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A Glimmer of Fiscal Hope

by John on 05/18/2012

Apparently some Republicans in the House get it.

From Politico this morning:

A small but increasingly vocal group of freshman Republicans are publicly rejecting the idea they are beholden to Grover Norquist’s Americans for Tax Reform pledge for their entire congressional careers.

It goes on:

A handful of other freshman members privately told POLITICO they had been struggling with their ATR pledge signatures, as they felt it had become clear the pledge was a hindrance to certain tax reforms they’d like to see happen.

And it quotes a number of the Congressman, including the radical Allen West, who had previously said nothing or cowered at the thought of bucking Grover Norquist.

And Reid Ribble (R-Wis.) told the Los Angeles Times he wouldn’t be signing the pledge again — or any pledge for that matter — not because he wants to raise taxes but because he wants to close certain loopholes to help pay down the deficit.

Granted, this might only be a small amount of Republicans.  However, it could be the start of a movement.  And it could also mean that these lawmakers are realizing how out-of-step they are with the majority of Americans.  Remember, the Peterson Foundation poll we discussed here.  The majority of Americans seem to know the formula for economic success; politicians don’t.

Could this transcend media bias?  I will be interested to see if MSNBC and Fox pick this up — and how they slant it.

However, this change in thinking doesn’t dismiss the GOP and the Tea Partiers for their antiquated stands on same-sex marriage, immigration, and accusations that Democrats are socialists.  I have always said the Tea Party and the GOP lose many Americans when they stray from economic issues.

Still, let’s break down this change in thinking and why this is so significant.

  • First, Norquist is an extremist bully.  His organization is rigid at a time when we need flexibility and reform in our economy.  No one likes to overpay in taxes.  But as Groucho Marx once said to a woman who claimed she had ten kids because she loves her husband: “Lady, I love my cigar but I take it out of my mouth once in a while.”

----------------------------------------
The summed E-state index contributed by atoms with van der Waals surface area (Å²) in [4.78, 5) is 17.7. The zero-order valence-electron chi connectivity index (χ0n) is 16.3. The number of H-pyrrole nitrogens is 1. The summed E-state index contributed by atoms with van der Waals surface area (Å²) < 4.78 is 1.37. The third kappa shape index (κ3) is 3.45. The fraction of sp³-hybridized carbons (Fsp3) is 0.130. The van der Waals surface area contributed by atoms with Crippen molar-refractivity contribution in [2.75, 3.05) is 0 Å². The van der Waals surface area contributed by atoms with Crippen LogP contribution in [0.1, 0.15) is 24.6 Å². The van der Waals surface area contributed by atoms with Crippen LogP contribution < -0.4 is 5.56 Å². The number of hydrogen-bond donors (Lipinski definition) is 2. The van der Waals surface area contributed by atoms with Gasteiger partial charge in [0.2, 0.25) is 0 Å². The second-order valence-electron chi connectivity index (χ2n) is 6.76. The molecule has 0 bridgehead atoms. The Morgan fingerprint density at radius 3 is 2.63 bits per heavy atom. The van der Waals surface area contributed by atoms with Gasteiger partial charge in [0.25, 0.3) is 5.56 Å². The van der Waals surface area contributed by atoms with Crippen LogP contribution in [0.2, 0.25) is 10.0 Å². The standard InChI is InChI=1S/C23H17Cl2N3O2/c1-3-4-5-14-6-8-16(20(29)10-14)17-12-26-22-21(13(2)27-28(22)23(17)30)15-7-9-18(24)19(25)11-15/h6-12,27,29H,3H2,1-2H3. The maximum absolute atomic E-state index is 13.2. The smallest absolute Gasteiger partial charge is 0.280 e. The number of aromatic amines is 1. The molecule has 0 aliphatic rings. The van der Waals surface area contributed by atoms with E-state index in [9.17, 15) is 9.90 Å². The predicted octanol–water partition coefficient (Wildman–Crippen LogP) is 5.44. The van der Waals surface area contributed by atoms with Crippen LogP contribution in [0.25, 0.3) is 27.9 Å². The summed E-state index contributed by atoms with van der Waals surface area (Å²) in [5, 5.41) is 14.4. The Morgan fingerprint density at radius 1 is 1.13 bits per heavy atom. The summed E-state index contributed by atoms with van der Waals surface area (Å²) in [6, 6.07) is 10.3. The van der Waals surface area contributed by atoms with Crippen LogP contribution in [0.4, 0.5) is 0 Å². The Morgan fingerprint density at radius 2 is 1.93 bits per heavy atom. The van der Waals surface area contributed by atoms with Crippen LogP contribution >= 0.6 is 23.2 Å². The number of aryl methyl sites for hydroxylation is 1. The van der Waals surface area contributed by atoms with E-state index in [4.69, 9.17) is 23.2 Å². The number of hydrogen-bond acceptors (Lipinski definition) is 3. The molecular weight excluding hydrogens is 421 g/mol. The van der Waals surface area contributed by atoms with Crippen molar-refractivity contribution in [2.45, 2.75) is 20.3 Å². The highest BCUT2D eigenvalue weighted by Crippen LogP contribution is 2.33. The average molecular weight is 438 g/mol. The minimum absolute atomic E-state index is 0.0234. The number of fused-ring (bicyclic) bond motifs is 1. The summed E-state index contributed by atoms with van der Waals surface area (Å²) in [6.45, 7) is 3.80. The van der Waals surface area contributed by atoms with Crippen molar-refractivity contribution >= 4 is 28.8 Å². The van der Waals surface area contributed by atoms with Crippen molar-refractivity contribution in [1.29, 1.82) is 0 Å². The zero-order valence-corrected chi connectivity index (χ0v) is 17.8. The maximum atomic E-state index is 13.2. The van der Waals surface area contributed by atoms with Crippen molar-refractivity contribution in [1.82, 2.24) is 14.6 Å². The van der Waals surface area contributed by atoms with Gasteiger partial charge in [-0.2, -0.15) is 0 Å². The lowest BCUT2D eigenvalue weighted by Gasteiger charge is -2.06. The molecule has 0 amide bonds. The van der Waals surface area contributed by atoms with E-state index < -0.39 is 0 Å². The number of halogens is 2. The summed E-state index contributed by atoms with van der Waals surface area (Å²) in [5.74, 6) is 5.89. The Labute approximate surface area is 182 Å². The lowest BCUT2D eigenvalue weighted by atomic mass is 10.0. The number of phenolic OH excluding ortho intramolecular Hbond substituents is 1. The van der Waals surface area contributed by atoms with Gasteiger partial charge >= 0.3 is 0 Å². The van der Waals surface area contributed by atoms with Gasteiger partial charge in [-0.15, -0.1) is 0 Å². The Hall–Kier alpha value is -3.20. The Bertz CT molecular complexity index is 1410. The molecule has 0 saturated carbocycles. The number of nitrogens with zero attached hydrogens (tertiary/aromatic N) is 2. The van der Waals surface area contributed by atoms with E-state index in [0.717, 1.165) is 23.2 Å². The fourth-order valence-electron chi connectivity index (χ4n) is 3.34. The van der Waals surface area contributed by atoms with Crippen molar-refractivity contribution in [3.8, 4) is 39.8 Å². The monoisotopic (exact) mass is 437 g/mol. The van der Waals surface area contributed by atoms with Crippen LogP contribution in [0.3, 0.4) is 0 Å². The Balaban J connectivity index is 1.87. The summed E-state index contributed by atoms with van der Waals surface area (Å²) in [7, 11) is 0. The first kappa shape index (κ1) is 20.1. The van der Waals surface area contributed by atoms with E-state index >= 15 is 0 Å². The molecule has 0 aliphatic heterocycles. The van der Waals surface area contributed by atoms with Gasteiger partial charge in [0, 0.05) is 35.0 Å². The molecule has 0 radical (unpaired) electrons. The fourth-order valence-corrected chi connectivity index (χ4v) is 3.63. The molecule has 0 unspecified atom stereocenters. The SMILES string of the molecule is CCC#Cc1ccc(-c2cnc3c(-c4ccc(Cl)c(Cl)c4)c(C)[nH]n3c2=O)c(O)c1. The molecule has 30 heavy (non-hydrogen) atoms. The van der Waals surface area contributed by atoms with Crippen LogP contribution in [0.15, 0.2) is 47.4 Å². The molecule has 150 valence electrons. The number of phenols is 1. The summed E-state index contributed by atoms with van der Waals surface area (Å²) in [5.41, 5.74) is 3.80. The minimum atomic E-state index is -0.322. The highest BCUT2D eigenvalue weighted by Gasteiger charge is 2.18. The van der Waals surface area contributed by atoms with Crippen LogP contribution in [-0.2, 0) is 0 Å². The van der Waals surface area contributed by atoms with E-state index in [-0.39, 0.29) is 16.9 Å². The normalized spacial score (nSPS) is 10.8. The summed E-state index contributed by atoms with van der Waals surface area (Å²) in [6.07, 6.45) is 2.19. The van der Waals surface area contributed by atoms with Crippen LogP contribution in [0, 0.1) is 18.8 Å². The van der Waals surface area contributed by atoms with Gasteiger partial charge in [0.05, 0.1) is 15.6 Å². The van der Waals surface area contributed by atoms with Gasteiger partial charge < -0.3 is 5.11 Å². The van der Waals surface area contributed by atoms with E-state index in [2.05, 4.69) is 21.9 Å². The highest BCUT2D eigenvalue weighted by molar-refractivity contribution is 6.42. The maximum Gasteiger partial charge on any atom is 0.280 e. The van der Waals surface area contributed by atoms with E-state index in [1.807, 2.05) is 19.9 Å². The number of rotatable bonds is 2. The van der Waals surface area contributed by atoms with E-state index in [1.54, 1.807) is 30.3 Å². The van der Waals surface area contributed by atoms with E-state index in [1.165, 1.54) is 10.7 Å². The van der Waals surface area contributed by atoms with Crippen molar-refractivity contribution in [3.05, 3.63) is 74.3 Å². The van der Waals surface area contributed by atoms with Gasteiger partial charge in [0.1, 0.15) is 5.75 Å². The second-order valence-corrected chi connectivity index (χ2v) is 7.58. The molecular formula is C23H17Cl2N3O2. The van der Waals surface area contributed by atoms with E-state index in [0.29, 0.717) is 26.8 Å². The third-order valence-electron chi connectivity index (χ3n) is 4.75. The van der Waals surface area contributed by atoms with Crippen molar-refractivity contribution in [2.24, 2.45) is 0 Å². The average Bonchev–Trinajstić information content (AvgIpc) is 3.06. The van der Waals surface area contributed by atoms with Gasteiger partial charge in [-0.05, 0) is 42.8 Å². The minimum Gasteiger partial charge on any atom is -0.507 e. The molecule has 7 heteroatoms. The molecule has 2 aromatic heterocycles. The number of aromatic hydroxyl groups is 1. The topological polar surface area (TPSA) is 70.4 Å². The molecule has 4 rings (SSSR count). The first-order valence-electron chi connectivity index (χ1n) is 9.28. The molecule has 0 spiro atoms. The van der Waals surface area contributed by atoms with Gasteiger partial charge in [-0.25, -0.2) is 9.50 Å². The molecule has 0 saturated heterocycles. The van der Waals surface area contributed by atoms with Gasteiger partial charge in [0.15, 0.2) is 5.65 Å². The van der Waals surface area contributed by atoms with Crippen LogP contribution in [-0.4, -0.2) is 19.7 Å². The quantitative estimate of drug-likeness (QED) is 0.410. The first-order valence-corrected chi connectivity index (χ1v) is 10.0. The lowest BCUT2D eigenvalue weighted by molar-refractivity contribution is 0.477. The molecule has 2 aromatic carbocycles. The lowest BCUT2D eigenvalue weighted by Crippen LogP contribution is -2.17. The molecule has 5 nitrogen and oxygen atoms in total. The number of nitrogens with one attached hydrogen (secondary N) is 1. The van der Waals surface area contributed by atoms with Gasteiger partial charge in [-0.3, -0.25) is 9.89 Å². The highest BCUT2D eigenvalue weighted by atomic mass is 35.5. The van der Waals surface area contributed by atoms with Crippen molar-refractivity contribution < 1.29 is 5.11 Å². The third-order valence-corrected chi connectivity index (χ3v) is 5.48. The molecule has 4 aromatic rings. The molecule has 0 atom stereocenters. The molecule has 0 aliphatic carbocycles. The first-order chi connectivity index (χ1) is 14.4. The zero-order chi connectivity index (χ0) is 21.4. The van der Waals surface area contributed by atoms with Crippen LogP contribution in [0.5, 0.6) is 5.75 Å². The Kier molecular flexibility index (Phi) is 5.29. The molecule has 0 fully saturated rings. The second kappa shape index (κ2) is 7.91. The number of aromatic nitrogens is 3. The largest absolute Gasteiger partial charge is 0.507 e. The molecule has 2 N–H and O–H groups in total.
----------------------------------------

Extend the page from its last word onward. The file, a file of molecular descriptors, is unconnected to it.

• Second, the GOP might be really getting serious about healing the economy for everyone, not just corporations.  Tax reform is essential to leveling the playing field.  I have always been puzzled by friends who own small businesses, yet they parrot the political shouts of major corporations.  “We’re the highest taxed country in the world.” “America and Obama are anti-business.”  But wait, I say to them, you’re backing these gargantuan gluttons and you don’t get any of their tax breaks or government give-backs because you can’t bribe (donate to campaigns) like they do.
  • Third, this is the overlap of the Tea Party and Occupy movements.  They won’t acknowledge each other.  But they have a similar aim: to make the corporations less powerful and more beholden to main street and the masses.
  • Fourth, this is a bad sign for the Democrats and President Obama.  The Republicans have been doubling down on a flawed theme of complete austerity: massive cuts and no new taxes.  Tax reform – getting rid of the massive give-backs – will increase government revenues.  I wrote about this here.
  • Fifth, the young Republicans and the Tea Party may have grown up – by taking a lesson from Obama and Clinton.  Both Democratic presidents made gains by taking on the GOP talking points as their own.  Clinton ran to re-election in 1996; Obama has stayed atop the public opinion polls now despite the weak recovery.  In short, the young GOPers are saying we need higher taxes (more revenues) to get out of this long-term mess.

Here’s the formula:

  • Equal pain spread out among everyone
  • Increased revenues
  • Major long-term cuts to entitlements meaning smaller pay-outs and higher age requirements
  • Investment in job training for the new economy
  • Using the new technology to encourage small one-person, at-home businesses
  • Simplified tax system so the man or woman starting their business out of their garage has the same breaks as the major corporation
  • It’s all in Simpson-Bowles

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